4 182 ADNU ARAB ARTS ADNU (nursing) See also HEAL and NURS courses. ADNU Transition to Baccalaureate Nursing Education (2 Credits) The purpose of this course is to facilitate the transition of associate degree and diploma nursing students into baccalaureate nursing education. The course is the last course offered at the associate degree and diploma levels. It is being offered to encourage students to pursue baccalaureate education as they complete their associate or diploma education. (Prerequisites: NURS 1010 and 1020 with a grade of C or better) Lecture: 2 hours ADNU Nursing IV (10 Credits) This course helps prepare the nursing student to adapt to the role of the AD nurse. Theory and practice, while a continuation of Nursing I and II, is designed to increase the depth of knowledge and level of nursing skill. Content includes principles and concepts of advanced medical-surgical and psychiatric/mental health nursing and is organized around the nursing process and nursing diagnosis. Integrated throughout are concepts of health promotion, nutrition and pharmacology. Socio-cultural factors and adaptations for the elderly also are incorporated. Clinical experience includes care of patients with complex medical-surgical and psychiatric problems. (Prerequisites: NURS 1020; BIOL 2210; PSYC 2030) Lecture: 5 hours, Lab: 15 hours ADNU Nursing V (10 Credits) Based upon the nursing process and Maslow s Hierarchy of Needs, this course examines the dynamic changes in the family unit in health and illness. Emphasis is placed on the child-bearing family and families with sick children. Health promotion needs of individual family members at the various stages of the life cycle are explored (i.e., the family with a pregnant adolescent, the family with aging grandparents and the health concerns of the adult female). Student is assigned to a variety of clinical and community settings for experience. (Prerequisites: NURS 1020; BIOL 2210; PSYC 2030) Lecture: 5 hours, Lab: 15 hours ARAB (arabic) ARAB Basic Spoken Arabic This is an introductory elective course for beginners emphasizing correct pronunciation and basic vocabulary for practical use in everyday conversational situations and travel dialogues. Students with no previous study of the language are prepared to use and understand it within a limited context and basic structure. ARTS (art) This listing of Art courses includes new course numbers and descriptions. Students should review course listings carefully and consult with academic advisers or Art Department faculty to ensure proper course sequence and avoid duplication of course credits. Art course numbers: ARTS 1001 through ARTS 1009 are introductory level courses and are open to all students. These courses offer fine arts elective credit for non-art students and liberal arts elective credit for Art majors. ARTS 1010 through ARTS 1599 are basic foundation level courses and are open to all students. These courses are either required or recommended for Art majors and are strongly recommended for Liberal Arts or General Studies program majors. ARTS 1600 through ARTS 1999 are open to all students and provide basic study in a variety of art disciplines. Previous study in a foundation level course may be recommended but not required. Other prerequisites may apply. Courses numbered ARTS 2000 and above are designed for continued work after basic studies have been completed. More than one prerequisite may be required. ARTS Introduction to Visual Arts This course is an introduction to the basic principles of analyzing and understanding the visual arts. Vocabulary, techniques and a brief history of art are covered with slide lectures, readings and discussions, studio art/design assignments and gallery visits. (Note: Visual Arts elective credit for non-art majors and liberal arts elective credit for Art majors) Lecture/Studio: 4 hours ARTS Drawing I This course offers an introduction to basic drawing concepts including line, value, texture and structure. Students develop skills in visual perception and pictorial composition through drawing processes that are both analytical and inventive. Studio: 6 hours ARTS Color This course provides an introduction to basic color theory and aesthetic concepts in both two- and three-dimensional art and design. Lectures, discussions, studio assignments and critiques focus on contemporary and historical aspects of color. (Prerequisite: None, although ARTS 1010 or ARTS 1310 is recommended) Studio: 6 hours ARTS Introduction to Printmaking This is a studio course in basic printmaking skills with equal focus on concept and technique. Students experiment with a variety of printmaking processes including collagraph, intaglio, litho, transfer and monotype, providing the opportunity to work with a range of printmaking methods and materials. This course examines the language of printmaking as a unique art form and establishes a basis for further work in the medium. Using a variety of approaches, in both black and white and color, students explore ways they may develop their individual vision through the creation of original prints. (Prerequisite: ARTS 1010 or 1310) Studio: 6 hours ARTS Drawing II - Life Drawing This course offers an introduction to the study of the human figure and its relationship to the environment. Students draw from both nude models and skeletons. (Prerequisite: ARTS 1010) Studio: 6 hours ARTS Two-Dimensional Design This course examines the basic elements of design including line, shape, value, color, texture, movement and direction; and principles of design, such as balance, unity, emphasis, variety and similarity. Primary focus is on studying the potential for visual communication when composing an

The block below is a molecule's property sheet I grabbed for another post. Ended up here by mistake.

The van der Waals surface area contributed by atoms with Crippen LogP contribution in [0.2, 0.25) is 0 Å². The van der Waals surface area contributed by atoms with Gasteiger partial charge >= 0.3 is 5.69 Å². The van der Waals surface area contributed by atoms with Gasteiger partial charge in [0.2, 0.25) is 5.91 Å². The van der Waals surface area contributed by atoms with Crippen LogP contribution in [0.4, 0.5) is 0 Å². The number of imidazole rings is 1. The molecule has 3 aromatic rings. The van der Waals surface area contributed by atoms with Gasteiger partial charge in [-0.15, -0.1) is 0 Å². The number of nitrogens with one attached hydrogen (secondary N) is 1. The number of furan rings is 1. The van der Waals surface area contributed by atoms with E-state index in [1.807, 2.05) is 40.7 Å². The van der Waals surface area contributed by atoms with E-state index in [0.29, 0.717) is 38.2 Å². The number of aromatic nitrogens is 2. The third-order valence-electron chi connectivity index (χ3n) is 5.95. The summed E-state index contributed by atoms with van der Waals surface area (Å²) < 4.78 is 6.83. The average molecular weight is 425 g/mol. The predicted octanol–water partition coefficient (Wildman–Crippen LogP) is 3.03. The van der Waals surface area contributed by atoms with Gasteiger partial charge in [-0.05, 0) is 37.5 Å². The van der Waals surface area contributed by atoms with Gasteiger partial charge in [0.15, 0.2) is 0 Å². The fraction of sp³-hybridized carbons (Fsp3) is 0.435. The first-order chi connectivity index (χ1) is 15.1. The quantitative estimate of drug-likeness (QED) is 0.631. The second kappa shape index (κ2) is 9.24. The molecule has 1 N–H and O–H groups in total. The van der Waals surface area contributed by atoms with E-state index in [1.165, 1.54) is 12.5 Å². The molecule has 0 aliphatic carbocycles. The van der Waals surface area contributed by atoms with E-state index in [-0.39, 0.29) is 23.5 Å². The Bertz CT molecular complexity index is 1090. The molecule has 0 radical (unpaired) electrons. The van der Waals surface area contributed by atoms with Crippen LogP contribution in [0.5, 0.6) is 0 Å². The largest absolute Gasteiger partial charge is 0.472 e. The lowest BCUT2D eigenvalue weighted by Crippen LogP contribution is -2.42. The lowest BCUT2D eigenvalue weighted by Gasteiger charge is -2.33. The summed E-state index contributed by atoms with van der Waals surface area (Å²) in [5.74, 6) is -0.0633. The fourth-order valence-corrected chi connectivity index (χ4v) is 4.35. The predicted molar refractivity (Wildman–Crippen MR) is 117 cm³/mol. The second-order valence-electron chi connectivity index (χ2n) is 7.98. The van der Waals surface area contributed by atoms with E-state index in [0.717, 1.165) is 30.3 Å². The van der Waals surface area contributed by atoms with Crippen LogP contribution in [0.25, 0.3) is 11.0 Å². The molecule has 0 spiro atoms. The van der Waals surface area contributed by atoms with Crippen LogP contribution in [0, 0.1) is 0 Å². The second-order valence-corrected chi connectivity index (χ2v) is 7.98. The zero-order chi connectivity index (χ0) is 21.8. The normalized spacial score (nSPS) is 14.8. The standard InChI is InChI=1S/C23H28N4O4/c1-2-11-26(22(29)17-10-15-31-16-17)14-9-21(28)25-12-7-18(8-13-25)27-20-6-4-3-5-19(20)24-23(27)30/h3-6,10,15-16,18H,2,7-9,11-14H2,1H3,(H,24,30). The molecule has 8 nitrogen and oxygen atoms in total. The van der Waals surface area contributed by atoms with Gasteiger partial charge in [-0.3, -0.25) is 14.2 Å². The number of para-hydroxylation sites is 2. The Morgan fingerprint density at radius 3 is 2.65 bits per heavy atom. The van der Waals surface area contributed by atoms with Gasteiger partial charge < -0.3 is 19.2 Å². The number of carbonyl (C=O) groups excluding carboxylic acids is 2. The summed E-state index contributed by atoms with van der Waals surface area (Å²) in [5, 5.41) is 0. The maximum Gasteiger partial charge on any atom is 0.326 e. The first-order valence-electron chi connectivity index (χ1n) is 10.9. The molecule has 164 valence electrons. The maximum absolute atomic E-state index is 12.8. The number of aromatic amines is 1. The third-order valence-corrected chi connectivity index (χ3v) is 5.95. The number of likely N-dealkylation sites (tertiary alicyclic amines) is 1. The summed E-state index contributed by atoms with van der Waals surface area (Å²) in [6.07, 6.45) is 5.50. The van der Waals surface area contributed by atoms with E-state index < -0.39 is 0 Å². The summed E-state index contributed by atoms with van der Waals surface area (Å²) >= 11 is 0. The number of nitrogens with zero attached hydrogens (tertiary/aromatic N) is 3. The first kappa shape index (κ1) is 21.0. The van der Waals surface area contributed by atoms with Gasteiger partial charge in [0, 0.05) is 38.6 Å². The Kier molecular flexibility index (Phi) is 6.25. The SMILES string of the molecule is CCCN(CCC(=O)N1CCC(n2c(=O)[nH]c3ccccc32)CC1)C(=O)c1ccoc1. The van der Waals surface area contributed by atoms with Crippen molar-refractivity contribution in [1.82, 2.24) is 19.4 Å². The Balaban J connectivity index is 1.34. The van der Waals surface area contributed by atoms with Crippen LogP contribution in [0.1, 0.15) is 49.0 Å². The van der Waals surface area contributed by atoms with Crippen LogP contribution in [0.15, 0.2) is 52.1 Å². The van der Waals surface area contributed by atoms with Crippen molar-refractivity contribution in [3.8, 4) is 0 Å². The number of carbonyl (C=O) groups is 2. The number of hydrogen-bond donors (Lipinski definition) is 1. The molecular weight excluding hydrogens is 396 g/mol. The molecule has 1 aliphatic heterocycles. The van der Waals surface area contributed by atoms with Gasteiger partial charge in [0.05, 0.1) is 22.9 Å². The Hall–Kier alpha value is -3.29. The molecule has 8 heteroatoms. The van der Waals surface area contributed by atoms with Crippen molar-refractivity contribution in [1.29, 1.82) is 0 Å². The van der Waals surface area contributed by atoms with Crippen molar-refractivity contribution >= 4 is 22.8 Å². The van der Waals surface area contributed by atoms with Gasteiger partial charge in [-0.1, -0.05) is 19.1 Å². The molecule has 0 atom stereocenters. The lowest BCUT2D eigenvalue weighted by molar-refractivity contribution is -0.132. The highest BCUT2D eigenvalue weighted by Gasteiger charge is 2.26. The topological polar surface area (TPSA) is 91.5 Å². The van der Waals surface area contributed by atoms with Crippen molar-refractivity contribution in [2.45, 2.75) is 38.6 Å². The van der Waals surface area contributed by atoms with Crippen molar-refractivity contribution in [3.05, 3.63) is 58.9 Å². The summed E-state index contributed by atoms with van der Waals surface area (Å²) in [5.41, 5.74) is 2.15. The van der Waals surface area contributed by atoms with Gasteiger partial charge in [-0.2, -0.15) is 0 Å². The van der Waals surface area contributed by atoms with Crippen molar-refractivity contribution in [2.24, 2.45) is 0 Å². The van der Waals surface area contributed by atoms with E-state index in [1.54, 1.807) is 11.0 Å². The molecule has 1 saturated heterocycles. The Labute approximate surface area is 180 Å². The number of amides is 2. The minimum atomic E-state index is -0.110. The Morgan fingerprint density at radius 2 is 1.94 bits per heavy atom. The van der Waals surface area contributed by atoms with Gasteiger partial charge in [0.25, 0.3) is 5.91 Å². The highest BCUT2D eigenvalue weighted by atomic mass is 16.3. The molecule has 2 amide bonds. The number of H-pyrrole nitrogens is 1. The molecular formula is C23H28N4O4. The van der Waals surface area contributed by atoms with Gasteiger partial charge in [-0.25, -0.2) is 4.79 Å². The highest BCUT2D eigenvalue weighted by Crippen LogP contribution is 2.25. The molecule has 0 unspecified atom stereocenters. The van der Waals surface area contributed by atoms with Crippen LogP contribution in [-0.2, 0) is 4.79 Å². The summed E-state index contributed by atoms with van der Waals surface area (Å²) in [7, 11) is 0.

5 ARTS image or design using the two-dimensional or flat, format. Classes include lectures, demonstrations, studio assignments and critiques. Studio/Lecture: 6 hours ARTS Three-Dimensional Design This studio course introduces students to the elements, principles and construction methods used in making art and design in three dimensions. Using simple materials such as wire, cardboard, foam core and plaster, students learn to organize forms in space. The principles of scale, spatial orientation, balance, rhythm, positive and negative form and context are studied and used in the making of studio projects. Classes include lectures, demonstrations, studio assignments and critiques. Studio/Lecture: 6 hours ARTS Four-Dimensional Animation and Design This course examines the basic elements of art and design in space and time. Students are introduced to artists working with 4D and new media arts to explore their own ideas, spaces and time-based techniques while developing critical thinking in relation to subject, medium, form and content, and how all of these can create or effect meaning in 4D art. Students will create works of art using time-based techniques such as time lapse, basic cell animation, stop motion, go motion, basic green screen and sound. Studio/Lecture: 6 hours ARTS Fine Art Seminar Fine Art Seminar is the keystone course in which A.F.A. students learn to set and pursue professional goals including: transferring to four-year art programs, exploring careers in art and design, designing and installing exhibitions, identifying visual arts grants and awards, and developing a cohesive portfolio of their work which demonstrates their level of excellence. Fine Art Seminar topics may include portfolio preparation, choosing an art school, photographing artwork and exploring careers in the arts. Students participate in a professional group exhibition, held once a year. This course is designed for Art majors or for students considering a major in Art. (Prerequisites: At least two studio courses and one art history course or permission of the instructor. Recommended: Students should be concurrently enrolled in studio and/or art history courses. Class should be taken during the third semester of the student s program of study.) ARTS Art History: Ancient to Medieval This course is a survey of visual art from prehistory through Gothic Europe. Emphasis is placed on how art, architecture and functional objects provide evidence of the religious beliefs and cultural structures of early civilizations. Regions covered include Egypt, the Near East and Europe. (Prerequisite: ENGL 1005 or 1010 with grade of C or better) ARTS Art History: Renaissance to Modern This course is a survey of visual art and architecture from the Renaissance through the 20th century, focused primarily upon European and American study. The manner in which art both reflects and shapes history is a central means of exploration, leading to the complexities of art in the Post-Modern period. (Recommended: ARTS 1510; Prerequisite: ENGL 1005 or 1010 with grade of C or better) ARTS Art History: Africa, Asia, Oceania and the Americas This course introduces and analyzes the creative expressions of Africa, Asia, Oceania and the Americas through focused studies of selected artistic traditions. Through weekly readings, writing exercises, lectures, discussions, films, online research and visits to museums and galleries, this class builds a vision of the world as seen through diverse cultural traditions. (Prerequisite: ENGL 1005 or 1010 with grade of C or better) Lecture: 3 hours ARTS Textile Design/Fibers This studio course is designed to introduce students to a variety of dyeing and surface design techniques on fabric, with an emphasis on learning the elements and principles of two-dimensional design. Techniques may include shibori tie-dye, batik wax-resist, paste-resist, blockprinting and photo transfer. Traditional and contemporary examples of these processes are presented and good craftsmanship is emphasized. This course is recommended for all Art majors and can serve as an introductory art course for all students. (Recommended: ARTS 1010 or 1020 or 1310) Studio: 6 hours ARTS Introduction to Sculpture and Form Concept development and structural problem-solving are emphasized in this advanced study of three-dimensional design. Examples of form in nature, sculpture and architecture as well as current approaches to sculpture using basic materials and techniques are practiced and discussed. Classes include demonstrations, studio assignments, critiques and lectures. (Note: Cannot be taken in same semester as ARTS 1410.) Studio: 6 hours ARTS Ceramics I: Handbuilding This course acts as an introduction to fine art ceramics. Coil, slab and other basic hand-building methods as well as glazing and various kiln firing methods are covered. Kiln and basic glazes are provided; clay and tools must be purchased. (Recommended: ARTS 1410) Studio: 6 hours ARTS Ceramics II: Throwing This is a continuation of fine arts ceramics using advanced hand-building techniques. Wheel throwing, glaze formulation, kiln management and alternative firing methods are introduced. Kiln and basic glazes are provided; clay and tools must be purchased. (Prerequisite: ARTS 1650 or permission of instructor) Studio: 6 hours ARTS Graphic Design I This course provides an introduction to the basic principles of graphic design and visual communication. Graphic representation and typographic fundamentals are explored with electronic and traditional media, tools, skills and methodology. A history of graphic communication is presented through example and slide presentation. (Prerequisite: None, although ARTS 1310 is recommended.) Studio: 6 hours ARTS Graphic Design II This course continues coverage of concepts introduced in Graphic Design I. Focus is on creative image making and typographic development in a variety of visual formats. Projects provide experience with elements of print and/or digital publication design, logo design, poster design and the design of visual systems. (Prerequisite: ARTS 1710 or permission of instructor) Studio: 6 hours 183